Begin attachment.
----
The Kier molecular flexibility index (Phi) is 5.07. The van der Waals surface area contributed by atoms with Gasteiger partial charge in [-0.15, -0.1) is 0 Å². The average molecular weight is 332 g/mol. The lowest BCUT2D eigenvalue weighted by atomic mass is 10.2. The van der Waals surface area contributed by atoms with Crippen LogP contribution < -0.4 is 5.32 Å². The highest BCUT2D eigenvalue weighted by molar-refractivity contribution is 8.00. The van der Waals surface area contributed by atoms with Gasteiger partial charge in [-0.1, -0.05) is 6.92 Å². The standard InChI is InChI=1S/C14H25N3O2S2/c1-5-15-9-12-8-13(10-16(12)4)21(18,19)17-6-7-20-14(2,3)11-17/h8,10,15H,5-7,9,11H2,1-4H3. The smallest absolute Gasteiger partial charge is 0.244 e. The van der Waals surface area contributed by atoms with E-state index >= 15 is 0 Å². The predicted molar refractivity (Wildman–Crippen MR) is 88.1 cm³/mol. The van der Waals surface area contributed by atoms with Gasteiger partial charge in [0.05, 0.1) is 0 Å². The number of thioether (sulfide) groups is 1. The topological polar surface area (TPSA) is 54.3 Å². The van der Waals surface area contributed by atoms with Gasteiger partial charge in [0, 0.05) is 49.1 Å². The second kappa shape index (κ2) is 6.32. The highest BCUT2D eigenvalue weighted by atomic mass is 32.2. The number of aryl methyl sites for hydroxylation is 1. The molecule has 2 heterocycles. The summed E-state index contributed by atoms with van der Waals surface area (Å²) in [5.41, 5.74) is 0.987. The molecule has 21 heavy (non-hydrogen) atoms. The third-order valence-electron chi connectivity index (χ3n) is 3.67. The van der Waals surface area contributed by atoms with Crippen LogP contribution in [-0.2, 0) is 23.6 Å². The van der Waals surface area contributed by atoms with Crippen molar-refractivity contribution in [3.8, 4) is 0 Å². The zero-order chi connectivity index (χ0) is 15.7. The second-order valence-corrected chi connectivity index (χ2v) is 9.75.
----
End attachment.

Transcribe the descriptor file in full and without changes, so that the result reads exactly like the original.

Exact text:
The Kier molecular flexibility index (Phi) is 5.07. The van der Waals surface area contributed by atoms with Gasteiger partial charge in [-0.15, -0.1) is 0 Å². The average molecular weight is 332 g/mol. The lowest BCUT2D eigenvalue weighted by atomic mass is 10.2. The van der Waals surface area contributed by atoms with Crippen LogP contribution < -0.4 is 5.32 Å². The highest BCUT2D eigenvalue weighted by molar-refractivity contribution is 8.00. The van der Waals surface area contributed by atoms with Gasteiger partial charge in [-0.1, -0.05) is 6.92 Å². The standard InChI is InChI=1S/C14H25N3O2S2/c1-5-15-9-12-8-13(10-16(12)4)21(18,19)17-6-7-20-14(2,3)11-17/h8,10,15H,5-7,9,11H2,1-4H3. The smallest absolute Gasteiger partial charge is 0.244 e. The van der Waals surface area contributed by atoms with E-state index >= 15 is 0 Å². The predicted molar refractivity (Wildman–Crippen MR) is 88.1 cm³/mol. The van der Waals surface area contributed by atoms with Gasteiger partial charge in [0.05, 0.1) is 0 Å². The number of thioether (sulfide) groups is 1. The topological polar surface area (TPSA) is 54.3 Å². The van der Waals surface area contributed by atoms with Gasteiger partial charge in [0, 0.05) is 49.1 Å². The second kappa shape index (κ2) is 6.32. The highest BCUT2D eigenvalue weighted by atomic mass is 32.2. The number of aryl methyl sites for hydroxylation is 1. The molecule has 2 heterocycles. The summed E-state index contributed by atoms with van der Waals surface area (Å²) in [5.41, 5.74) is 0.987. The molecule has 21 heavy (non-hydrogen) atoms. The third-order valence-electron chi connectivity index (χ3n) is 3.67. The van der Waals surface area contributed by atoms with Crippen LogP contribution in [-0.2, 0) is 23.6 Å². The van der Waals surface area contributed by atoms with Crippen molar-refractivity contribution in [3.8, 4) is 0 Å². The zero-order chi connectivity index (χ0) is 15.7. The second-order valence-corrected chi connectivity index (χ2v) is 9.75.